Good, before I share them with you, however, I will present you with the

Background

In 2004 the Société belge des auteurs compositeurs et éditeurs (SABAM) applied for interim relief against the Belgian ISP Scarlet on the ground that Scarlet’s users had shared musical works contained in SABAM’s repertoire without SABAM’s permission, thereby infringing the copyright in the works.
In 2007 the Brussels Tribunal of First Instance ruled that Scarlet was under an obligation both to block the accounts of its users and to implement a mechanism to filter out infringing content. According to this decision, Scarlet was obliged to make it impossible for its customers to send or receive a P2P file that would include works from SABAM, and faced fines of €2,500 a day if it failed to comply within six months.

In 2008 the Tribunal of First Instance in Brussels decided, on an application for “absolute impossibility of compliance” filed by Scarlet against its decision of 2007, that the Tribunal had been badly informed when it decided that appropriate filtering technologies were available on the market. Scarlet had argued that it was technically impossible or unreasonably expensive to block the P2P traffic and that the solution developed by Audible Magic, a filter mechanism, did not work. Additional technical options were considered and implemented but none of them led to a satisfactory solution.
The Tribunal declared itself not competent to deal with the question as to whether filtering can be made compulsory for ISP and referred the case to the Brussels Court of Appeals.

The Court of Appeals sought a ruling from the Court of Justice of the European Union on whether EU law and, in particular, the fundamental rights guaranteed by the Charter of Fundamental Rights, permit a national court to order an ISP to install a system for filtering and blocking electronic communications.

Advocate General’s opinion

Advocate General Cruz Villalón considers that a court order to install a system to

1. filter all data communications passing via Scarlet’s network, in order to detect data which involve a copyright infringement and
2. block communications which actually involve copyright infringement, either at the point at which they are requested or at the point at which they are sent

constitutes a general preventive obligation that would apply in abstracto without determining whether there had been an actual infringement of an intellectual property right or even that an imminent infringement was likely.

This obligation, says the Advocate General, would also delegate the legal and economic responsibility for combating illegal downloading of pirated works to the ISP.

In the light of the above, Cruz Villalón considers that the installation of that filtering and blocking system is a restriction on the right to privacy of communications and the right to protection of personal data, both of which are rights protected under the Charter of Fundamental Rights. Equally important, the deployment of such a system would restrict freedom of information, which is also protected by the Charter of Fundamental Rights.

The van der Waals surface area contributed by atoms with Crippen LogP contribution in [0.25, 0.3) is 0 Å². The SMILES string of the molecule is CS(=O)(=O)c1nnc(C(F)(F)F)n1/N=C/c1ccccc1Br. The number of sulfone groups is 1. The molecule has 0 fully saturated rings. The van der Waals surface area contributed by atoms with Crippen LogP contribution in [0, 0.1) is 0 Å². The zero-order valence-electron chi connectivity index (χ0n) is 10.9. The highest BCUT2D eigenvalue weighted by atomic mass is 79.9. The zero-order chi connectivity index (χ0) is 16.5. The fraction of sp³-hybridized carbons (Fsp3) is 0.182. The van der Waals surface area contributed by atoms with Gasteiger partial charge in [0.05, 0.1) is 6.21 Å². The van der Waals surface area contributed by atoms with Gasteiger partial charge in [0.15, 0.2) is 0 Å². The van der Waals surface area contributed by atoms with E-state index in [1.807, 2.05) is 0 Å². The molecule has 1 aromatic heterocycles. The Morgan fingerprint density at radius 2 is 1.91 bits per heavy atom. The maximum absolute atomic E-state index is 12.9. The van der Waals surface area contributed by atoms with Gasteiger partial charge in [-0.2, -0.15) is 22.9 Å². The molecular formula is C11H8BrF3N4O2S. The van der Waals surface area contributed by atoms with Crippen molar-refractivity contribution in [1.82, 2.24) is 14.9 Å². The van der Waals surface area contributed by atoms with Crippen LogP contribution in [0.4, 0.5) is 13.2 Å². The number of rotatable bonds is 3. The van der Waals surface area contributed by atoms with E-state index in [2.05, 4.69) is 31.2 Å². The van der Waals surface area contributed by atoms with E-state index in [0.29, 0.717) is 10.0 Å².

To say it with Cruz Villalón’s own words: “As far as we can tell, no system of filtering and blocking seems to guarantee, in a manner that is consistent with the requirements of Articles 11 and 52, paragraph 1, of the Charter, that it will block only content specifically identifiable as illicit”.

Consequently, the Advocate General proposes that the Court of Justice should declare that EU law precludes a national court from making an order that an ISP installs such a filtering system.

This is not just a wind, no, it is a real bomb blast!

Nuclear Blast 1945photo © 2005 Thomas Williams | more info (via: Wylio)

 

Consequences

As you might know, the Court of the European Union follows Advocate General’s opinion in about 80 percent of its decisions.
This means there is more than just a fair chance that the Court rules against the requested filtering system.

In fact it is not a simple ruling that we need.
We need the Court to sweep the adversaries of fundamental human rights away and make them “gone with the wind”!

 

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27 January 2011

All Quiet On The IP Enforcement Front?


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Intellectual Property Zonephoto © 2008 Robert Nunnally | more info (via: Wylio)

As recently as on 22 December last year the European Commission issued its long awaited report on the application of Directive 2004/48/EC that deals with the enforcement of intellectual property rights (“IPRED”). The report represents a very interesting read and is accompanied by another, no less interesting, paper – the Commission staff working document. I strongly recommend reading those two records or, alternatively, the analysis thereof outlined in this very blog post.

If you are still reading this article, I assume you are definitely aware of the IPRED and I will skip its introduction. And since the above documents almost sound a charge against the Internet and its users, I will limit my explanation only to the Internet relevant issues.

Not surprisingly, the Commission stresses on the difficulties rightholders have been experiencing while pursuing IPR infringers on the Internet. Accordingly, those difficulties are attributable to “the relative anonymity of the Internet” as well as to the fact that the IPRED “does not sufficiently address this constantly growing, serious problem”. The latter appears somewhat inconsistent, since the IPRED equipped rightholders with a set of strong weapons – the so called right of information and the specific injunctive relief. The staff working document refers to the right of information as “an important tool for the rightholders to pursue … IPR infringements committed via the Internet such as illegal file-sharing of protected works through peer-to-peer protocol.” Further, and with respect to the injunctive relief the same document reads “Internet service providers, being the intermediaries between all the users of the Internet, on the one hand, and the rightholders, on the other, are often placed in a compromising position due to the infringing acts of their customers….It results from Member States’ reports that injunctions against intermediaries are used relatively often as the infringers are often unknown.